Study: Let patients choose breath-hold technique for MRI

By Eric Barnes, AuntMinnie.com staff writer

March 5, 2016 -- VIENNA - Patients gain important benefits when they are allowed to initiate their own breath-holds for MRI exams, and the exam quality doesn't suffer, according to research presented on Saturday at ECR 2016.

Results of two studies, one examining patient breath-hold preferences and one looking at image quality in patients undergoing MRI of the liver, showed that self-initiated breath-holds had more advantages than drawbacks, concluded the group from Örebro University in Sweden.

Eva Funk
Eva Funk from Örebro University.

"The main aim of these two studies was to investigate two different breath-hold techniques: the conventional way ... and the second technique was when the patient initiated the breath-hold by giving a signal to the radiographer when the patient was ready to hold the breath," said Eva Funk in her talk. "We also examined the patient experience of the examination and the image quality."

All patients had been referred for MRI of the liver; there were 28 patients in the breath-hold preference study and 29 patients in the image quality study (7 men, 21/22 women), with a mean age of 52 years, she said.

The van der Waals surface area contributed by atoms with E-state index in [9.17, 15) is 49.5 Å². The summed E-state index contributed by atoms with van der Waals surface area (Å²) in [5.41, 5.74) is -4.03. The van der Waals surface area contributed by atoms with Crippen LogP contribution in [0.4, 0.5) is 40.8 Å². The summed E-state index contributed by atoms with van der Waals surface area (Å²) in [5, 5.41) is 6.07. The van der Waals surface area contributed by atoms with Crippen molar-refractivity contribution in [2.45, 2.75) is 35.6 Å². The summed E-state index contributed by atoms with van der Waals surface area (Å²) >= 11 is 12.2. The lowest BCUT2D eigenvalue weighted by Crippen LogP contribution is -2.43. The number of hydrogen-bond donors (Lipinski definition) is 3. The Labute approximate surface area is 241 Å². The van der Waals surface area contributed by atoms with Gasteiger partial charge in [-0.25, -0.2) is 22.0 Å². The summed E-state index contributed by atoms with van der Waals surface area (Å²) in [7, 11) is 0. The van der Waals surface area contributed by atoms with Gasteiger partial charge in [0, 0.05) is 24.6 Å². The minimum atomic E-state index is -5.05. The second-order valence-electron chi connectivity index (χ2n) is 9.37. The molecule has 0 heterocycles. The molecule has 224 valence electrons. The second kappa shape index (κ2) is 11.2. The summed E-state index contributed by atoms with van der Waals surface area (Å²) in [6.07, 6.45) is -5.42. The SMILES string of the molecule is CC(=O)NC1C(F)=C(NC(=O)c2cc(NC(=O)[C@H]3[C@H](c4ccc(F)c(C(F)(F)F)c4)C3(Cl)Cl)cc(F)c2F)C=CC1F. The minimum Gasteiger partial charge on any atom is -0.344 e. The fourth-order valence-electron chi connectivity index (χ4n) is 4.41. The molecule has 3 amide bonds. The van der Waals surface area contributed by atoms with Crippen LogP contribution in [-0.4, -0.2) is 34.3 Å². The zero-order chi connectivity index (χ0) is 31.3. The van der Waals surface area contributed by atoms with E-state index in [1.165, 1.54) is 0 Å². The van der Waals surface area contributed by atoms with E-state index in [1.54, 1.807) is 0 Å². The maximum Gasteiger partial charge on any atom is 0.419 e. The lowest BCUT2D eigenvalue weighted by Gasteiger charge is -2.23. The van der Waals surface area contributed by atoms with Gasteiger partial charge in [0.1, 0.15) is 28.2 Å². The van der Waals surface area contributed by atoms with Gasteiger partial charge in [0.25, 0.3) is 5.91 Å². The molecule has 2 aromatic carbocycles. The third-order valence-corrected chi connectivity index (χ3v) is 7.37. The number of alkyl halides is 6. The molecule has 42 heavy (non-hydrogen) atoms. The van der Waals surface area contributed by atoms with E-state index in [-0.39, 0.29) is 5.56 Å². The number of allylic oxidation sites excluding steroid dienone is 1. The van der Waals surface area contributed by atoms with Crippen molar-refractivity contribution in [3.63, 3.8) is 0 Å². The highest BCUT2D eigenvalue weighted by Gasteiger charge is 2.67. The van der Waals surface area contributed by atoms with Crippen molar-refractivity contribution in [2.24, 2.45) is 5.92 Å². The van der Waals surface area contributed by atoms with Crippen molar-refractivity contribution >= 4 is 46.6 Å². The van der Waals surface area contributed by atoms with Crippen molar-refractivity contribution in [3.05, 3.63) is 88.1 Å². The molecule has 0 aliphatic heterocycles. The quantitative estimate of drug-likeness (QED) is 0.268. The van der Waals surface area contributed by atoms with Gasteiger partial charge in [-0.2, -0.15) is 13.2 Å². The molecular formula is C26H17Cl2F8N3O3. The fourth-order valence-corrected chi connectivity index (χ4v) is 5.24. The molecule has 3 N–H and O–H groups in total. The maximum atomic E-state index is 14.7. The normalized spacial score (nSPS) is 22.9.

Study 1

In the first study, one of the MRI sequences was conducted twice -- once with a patient-initiated breath-hold and once with a radiographer-instructed breath-hold -- with the sequence order randomized, Funk said. Nearly half of the 28 patients preferred the self-initiated breath-hold, with far fewer patients preferring the radiographer-instructed breath-hold.

Patient preference for breath-holds
Preferred technique Patients
Self-initiated 46.5%
Instructed 21.5%
No preference 32%
Total 100%

"The patients told about their experience with the self-instructed technique, and the advantage was that they regained some control," Funk said. "The disadvantage for patients who preferred the instructed technique was that the self-instructed technique imposed a responsibility they did not want to have."

For those who preferred the instructed technique, it imposed a welcome measure of structure, according to Funk, but this group also reported difficulties in regulating their own breath. Some instructed patients experienced heightened anxiety due to a perceived loss of control, she added.

Study 2

The second study examined the quality of MR images from both the self-instructed and instructed breath-holds. Radiologists reviewed the images in a blinded fashion and compared them visually. They found no significant differences in image quality between the two breath-hold methods.

"We could not see anything different in artifacts or image quality," Funk said.

"The results show that self-initiated breath-hold can be seen as a new alternative" that is worth looking at in MRI practice. This alternative is promising for patients as it gives them a new measure of control, she concluded.


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